Self-Important Norah O’Donnell: Journalists ‘Make Democracy Work’

Brand new CBS Evening News anchor Norah O’Donnell on Thursday continued to announce just how pleased she is with herself and fellow journalists. Days after ending her inaugural broadcast vowing to fight “ignorance,” O’Donnell appeared on The Late Show With Stephen Colbert and hailed how people in her profession “make democracy work.” 

Talking to Colbert, she gushed over Walter Cronkite: “I have been reading Walter Cronkite's biography. He held the post for more than 20 years, was known as the most trusted man in America, the most trusted voice.” O’Donnell quoted approvingly, “One of the things he said is, ‘Journalism is what we need to make democracy work.’ And I so firmly believe that in my bones about having an informed electorate and also having a trusted news source.” 

 

 

At the end of Monday’s show — her first— she lectured Americans with another self-important quote, this one from from Edward R. Murrow: “There is a great and perhaps decisive battle to be fought against ignorance, intolerance, and indifference.” 

The journalist, who has a long history of liberal bias, somehow claimed, “I think there are lots of sources out there of affirmation, but we provide information on the CBS Evening News.” As to what defines success, she told Colbert: “People come to our broadcast and say, ‘You know what? They play it straight. They call a ball a ball, a strike a trike, I trust them.” 

To see the worst examples of her bias, go here

Later, Colbert praised O’Donnell for calling out Donald Trump’s tweets about four Democratic Congresswomen. Now, the tweets were clearly offensive. But journalists have not jumped to bluntly declare Representative Ilhan Omar’s anti-Semitism exactly what it is: Bigotry against Jews. Colbert hailed: 

Speaking of calling a ball a ball and strike a strike, you got some praise Monday for being the only one of the major news broadcasters to describe Donald Trump's tweets about the Squad as racist. What was the editorial process, what was the decision, how was that reached?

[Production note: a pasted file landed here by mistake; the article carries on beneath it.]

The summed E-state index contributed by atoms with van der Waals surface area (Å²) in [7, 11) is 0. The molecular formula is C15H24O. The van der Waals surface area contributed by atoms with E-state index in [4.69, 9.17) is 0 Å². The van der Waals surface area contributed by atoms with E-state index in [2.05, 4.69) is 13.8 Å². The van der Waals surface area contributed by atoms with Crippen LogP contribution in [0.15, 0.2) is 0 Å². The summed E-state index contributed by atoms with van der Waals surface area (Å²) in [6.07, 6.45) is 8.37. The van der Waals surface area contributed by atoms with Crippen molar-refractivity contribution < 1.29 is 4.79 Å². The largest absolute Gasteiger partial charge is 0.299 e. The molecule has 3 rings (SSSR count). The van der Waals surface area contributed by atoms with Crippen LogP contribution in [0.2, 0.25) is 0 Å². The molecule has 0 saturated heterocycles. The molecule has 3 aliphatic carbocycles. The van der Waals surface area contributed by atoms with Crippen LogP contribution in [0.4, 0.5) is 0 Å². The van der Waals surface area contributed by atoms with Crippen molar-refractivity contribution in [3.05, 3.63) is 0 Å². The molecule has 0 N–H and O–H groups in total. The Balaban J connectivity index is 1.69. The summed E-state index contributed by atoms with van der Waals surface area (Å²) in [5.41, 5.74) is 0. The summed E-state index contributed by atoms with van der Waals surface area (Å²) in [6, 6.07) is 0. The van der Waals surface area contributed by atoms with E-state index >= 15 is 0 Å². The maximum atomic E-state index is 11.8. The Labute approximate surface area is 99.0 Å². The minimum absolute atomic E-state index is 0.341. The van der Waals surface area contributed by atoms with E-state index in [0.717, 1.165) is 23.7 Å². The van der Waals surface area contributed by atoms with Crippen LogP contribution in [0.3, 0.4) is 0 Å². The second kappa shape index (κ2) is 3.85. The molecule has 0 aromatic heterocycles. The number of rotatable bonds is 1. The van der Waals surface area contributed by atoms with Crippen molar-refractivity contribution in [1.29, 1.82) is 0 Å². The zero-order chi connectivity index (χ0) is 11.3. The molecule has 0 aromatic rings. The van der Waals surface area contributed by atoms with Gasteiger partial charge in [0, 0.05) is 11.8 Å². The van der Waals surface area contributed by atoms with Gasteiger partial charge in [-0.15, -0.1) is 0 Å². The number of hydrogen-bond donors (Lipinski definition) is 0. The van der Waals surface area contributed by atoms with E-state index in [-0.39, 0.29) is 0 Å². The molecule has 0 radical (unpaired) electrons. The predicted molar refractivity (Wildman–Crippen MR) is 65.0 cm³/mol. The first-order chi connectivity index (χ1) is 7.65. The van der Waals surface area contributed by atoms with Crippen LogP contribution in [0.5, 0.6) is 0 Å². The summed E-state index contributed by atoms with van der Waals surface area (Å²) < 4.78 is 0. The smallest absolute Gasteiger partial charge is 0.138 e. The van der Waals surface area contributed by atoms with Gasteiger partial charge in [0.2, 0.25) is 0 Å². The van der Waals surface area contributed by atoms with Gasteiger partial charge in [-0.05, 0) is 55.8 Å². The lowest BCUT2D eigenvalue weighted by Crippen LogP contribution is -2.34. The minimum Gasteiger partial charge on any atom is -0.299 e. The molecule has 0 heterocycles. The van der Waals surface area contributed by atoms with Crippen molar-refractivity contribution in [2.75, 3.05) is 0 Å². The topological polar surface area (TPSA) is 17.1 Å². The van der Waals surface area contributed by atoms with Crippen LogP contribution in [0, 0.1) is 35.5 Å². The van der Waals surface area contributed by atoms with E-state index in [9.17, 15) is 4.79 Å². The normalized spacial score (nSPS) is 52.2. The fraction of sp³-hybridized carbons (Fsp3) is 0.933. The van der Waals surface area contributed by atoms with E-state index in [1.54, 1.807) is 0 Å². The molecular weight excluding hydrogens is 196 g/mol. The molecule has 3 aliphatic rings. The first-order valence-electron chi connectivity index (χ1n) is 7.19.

A partial transcript is below. Click “expand” to read more. 

The Late Show With Stephen Colbert

7/19/19 (7/18/19 on the west coast) 

12:00AM ET

STEPHEN COLBERT: Folks, my first guest is a veteran journalist who has served as chief white house correspondent for CBS and co-hosted CBS This Morning. She now takes the helm as anchor of the CBS Evening News. Please welcome Norah O’Donnell! 

...

COLBERT: Well, this news seat that you're in right now is the most storied one on television. This is the house that Murrow and Cronkite built. 

NORAH O’DONNELL: Yes. 

COLBERT: What does that job mean to you? 

O’DONNELL: It means an incredible amount. I have been reading Walter Cronkite's biography. He held the post for more than 20 years, was known as the most trusted man in America, the most trusted voice. One of the things he said is, “Journalism is what we need to make democracy work.” And I so firmly believe that in my bones about having an informed electorate and also having a trusted news source. You know, I think there are lots of sources out there of affirmation, but we provide information on the CBS Evening News.

COLBERT: What will success look like to you? 

O’DONNELL: Success means, you know, winning reputationly. And it means people come to our broadcast and say, “You know what? They play it straight. They call a ball a ball, a strike a trike, I trust them. They do important news and they no only point out abuse and corruption but they also point out what his happening right in America. People who are doing great service to their nation and heir communities and we'll also going to tell those kinds of stories. So I want to have a broadcast that is about integrity. Because I do believe that’s important to having an informed electorate that can go to the polls and make the right choices. 

COLBERT: Well, you got some praise. Speaking of calling a ball a ball and strike a strike, you got some praise Monday for being the only one of the major news broadcasters to describe Donald Trump's tweets about the Squad as racist. What was the editorial process, what was the decision, how was that reached? Because no one else did that. Beyond looking at it and going, “Yeah, that seems racist.” What was the decision? 

O’DONNELL: Right, and we looked at the history of those words and the context of those words. 

COLBERT: You mean, “Go back to where you came from"? 

O’DONNELL: Yes, to go back. I think if you are a person of color and a minority, that's a phrase you've probably heard in your lifetime and it's a very hurtful phrase, and it's an historically racist trope. We called them racist tweets. We didn't call the president a racist. We didn't label him. We called the context of what these remarks are. 

...

COLBERT: Might be too late because the crowd seemed to enjoy it. He has created an atmosphere he might not be able to control. 

O’DONNELL: That's why I think journalism is so incredibly important, what we do, it exposes us to the mistakes that people made. It causes other people to hold them accountable, all of that information is incredibly key. 

NB Daily CBS CBS Evening News Late Show Video Stephen Colbert Norah O'Donnell
Scott Whitlock's picture


Sponsored Links